In the Wednesday section this week, Sarp proposed an interesting question in light of some of this week's topics: Where's the communication (from whom to whom) when we talk to ourselves?
Goffman has addressed this. He suggests that talking to ourselves reflects badly within the performative context of his communication analysis. In fact, no form of talk is as embarrassing for us as showing that we are not properly engaged with a conversant partner. "Extended self-talk," he says, "if discovered, reflects badly on the talker." Thus, the astonished reaction Sarp described upon finding his mother running down her to-do list aloud.
Recent science, however, has had better things to say about self-talk. In a study published in 2012 (and one of those pieces that seems to resurface in my social-media feed every few months), researchers found that "self-directed speech" increased a subject's visual processing. Psychologists, too, claim that talking to yourself "helps you clarify your thoughts, tend to what’s important and firm up any decisions you’re contemplating." Almost a century ago, sociologist George H. Mead — a scholar you will definitely encounter in later communication studies — outlined how this self (the "personhood" we were discussing in relation to Goffman) takes form, largely through social interaction (a la Goffman). But Mead, too, did not discount the importance of the "I" conversing with the "me" in contributing to the ongoing process of self formation.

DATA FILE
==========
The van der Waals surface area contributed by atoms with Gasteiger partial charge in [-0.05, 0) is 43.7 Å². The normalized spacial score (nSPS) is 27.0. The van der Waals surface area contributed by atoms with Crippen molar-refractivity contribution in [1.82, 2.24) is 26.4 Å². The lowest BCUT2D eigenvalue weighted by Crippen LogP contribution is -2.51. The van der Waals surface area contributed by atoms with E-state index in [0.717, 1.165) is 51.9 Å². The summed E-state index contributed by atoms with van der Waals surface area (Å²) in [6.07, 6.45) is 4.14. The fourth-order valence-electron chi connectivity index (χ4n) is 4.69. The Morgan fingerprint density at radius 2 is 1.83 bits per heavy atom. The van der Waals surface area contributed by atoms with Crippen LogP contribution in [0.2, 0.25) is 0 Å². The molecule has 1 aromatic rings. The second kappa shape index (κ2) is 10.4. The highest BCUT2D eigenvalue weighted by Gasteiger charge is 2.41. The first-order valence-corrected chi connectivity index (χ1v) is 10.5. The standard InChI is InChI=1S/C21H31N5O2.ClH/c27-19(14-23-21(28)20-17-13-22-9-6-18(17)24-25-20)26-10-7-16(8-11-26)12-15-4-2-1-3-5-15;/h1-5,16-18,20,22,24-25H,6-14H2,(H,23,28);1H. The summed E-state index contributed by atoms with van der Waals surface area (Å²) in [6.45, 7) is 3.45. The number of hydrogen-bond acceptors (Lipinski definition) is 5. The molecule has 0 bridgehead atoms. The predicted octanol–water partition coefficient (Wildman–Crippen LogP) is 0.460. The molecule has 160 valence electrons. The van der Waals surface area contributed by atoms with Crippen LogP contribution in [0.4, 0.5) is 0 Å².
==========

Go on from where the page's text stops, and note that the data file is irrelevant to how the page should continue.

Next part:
And keep in mind: Einstein talked to himself.
Participation! Do you talk to yourself? Most of us do. Think about when this occurs, though (and when we consciously hide it). In light of our discussion about Goffman's interactive process of self-formation, how do you think talking to ourselves contributes to our selves? An extra thought: is there anything in Lakoff's argument about the politics of communication that factors into conversations with ourselves?